in the grain

max goldberg writing on film

In Praise of Elizabeth Russell

Elizabeth_Russell

The Serbian woman in Cat People who disrupts a wedding party to call Irena (Simone Simone) out as a kindred spirit; the anguished shut-in of The Curse of the Cat People, pure product of a stifled childhood; the consumptive neighbor surrendering herself to a certain death in The Seventh Victim. If we follow Alexander Nemerov’s contention in Icons of Grief: Val Lewton’s Home Front Pictures that such cameos exert a kind of silent authority over Lewton’s subterranean cinema (the shared emphasis on bit players being one of many suggestive suggestive links with Preston Sturges, whose run at Paramount almost exactly coincided with the RKO period), then Russell is the most privileged figure of this uncanny elect, running like a red thread through Lewton’s films.  In Cat People, she brings the party and the film itself to a standstill. Any lingering uncertainty as to whether the fantastic curse is “true” falls away; with Russell’s entrance, the suggestion is  damning enough. Where the other returning actors in The Curse of the Cat People more or less reprise their earlier roles in Cat People, Russell has metamorphosized into the tragically spurned adult daughter; in some subliminal way, at least, she is the point at which the plots break down. As the consumptive  in The Seventh Victim, she finally stands wholly outside plot—a hallucinatory vision of the death drive in this, Lewton’s most personal and harrowing film.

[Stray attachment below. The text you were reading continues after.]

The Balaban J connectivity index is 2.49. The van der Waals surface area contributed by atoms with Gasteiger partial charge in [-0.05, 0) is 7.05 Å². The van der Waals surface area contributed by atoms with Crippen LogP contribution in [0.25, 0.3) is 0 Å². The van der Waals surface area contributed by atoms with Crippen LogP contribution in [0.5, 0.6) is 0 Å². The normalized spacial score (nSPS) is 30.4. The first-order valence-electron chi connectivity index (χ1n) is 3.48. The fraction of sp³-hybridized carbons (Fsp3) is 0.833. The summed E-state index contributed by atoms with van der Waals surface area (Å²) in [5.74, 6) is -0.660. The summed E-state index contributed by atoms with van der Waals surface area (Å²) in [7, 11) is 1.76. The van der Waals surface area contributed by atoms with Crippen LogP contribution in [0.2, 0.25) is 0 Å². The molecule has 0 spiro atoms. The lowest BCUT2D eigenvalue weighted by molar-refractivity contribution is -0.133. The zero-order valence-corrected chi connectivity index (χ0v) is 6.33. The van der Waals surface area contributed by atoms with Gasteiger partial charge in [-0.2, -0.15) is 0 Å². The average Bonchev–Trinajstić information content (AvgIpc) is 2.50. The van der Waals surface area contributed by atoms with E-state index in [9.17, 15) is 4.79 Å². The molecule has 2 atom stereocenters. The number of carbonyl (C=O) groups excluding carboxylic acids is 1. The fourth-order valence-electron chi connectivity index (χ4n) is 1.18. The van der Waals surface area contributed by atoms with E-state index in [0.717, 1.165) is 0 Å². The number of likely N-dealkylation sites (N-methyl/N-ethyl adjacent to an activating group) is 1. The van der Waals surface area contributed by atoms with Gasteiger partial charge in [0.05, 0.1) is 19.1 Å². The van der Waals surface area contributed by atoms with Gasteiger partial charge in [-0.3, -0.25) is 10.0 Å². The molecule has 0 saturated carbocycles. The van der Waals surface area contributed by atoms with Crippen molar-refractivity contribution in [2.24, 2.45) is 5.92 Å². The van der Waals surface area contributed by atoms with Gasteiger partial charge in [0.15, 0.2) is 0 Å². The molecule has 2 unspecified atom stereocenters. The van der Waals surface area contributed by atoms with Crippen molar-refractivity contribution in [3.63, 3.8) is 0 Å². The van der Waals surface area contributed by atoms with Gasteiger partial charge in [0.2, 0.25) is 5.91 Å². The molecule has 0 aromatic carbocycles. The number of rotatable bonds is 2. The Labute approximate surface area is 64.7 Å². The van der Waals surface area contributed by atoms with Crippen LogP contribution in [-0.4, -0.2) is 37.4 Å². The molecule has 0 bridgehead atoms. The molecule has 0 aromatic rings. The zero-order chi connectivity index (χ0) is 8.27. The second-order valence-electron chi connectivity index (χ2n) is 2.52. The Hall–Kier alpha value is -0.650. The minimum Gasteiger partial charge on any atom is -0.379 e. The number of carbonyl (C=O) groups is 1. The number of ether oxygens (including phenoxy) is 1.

Walkin’ After Midnight

Reviving an old “conversation” here between Jacques Tourneur’s inexhaustibly beautiful I Walked with a Zombie and Kenneth Anger’s equally enigmatic Rabbit’s Moon in honor of the Harvard Film Archive’s upcoming Val Lewton retrospective. I wrote the notes for the series, “The Glitter of Putrescence – Val Lewton at RKO.”

I Walked, pt. 1RabbitsMoon 1I Walked, pt. 2Rabbits, pt 2

A Warm Wind

Image

His was a strange homecoming.

Follow

Get every new post delivered to your Inbox.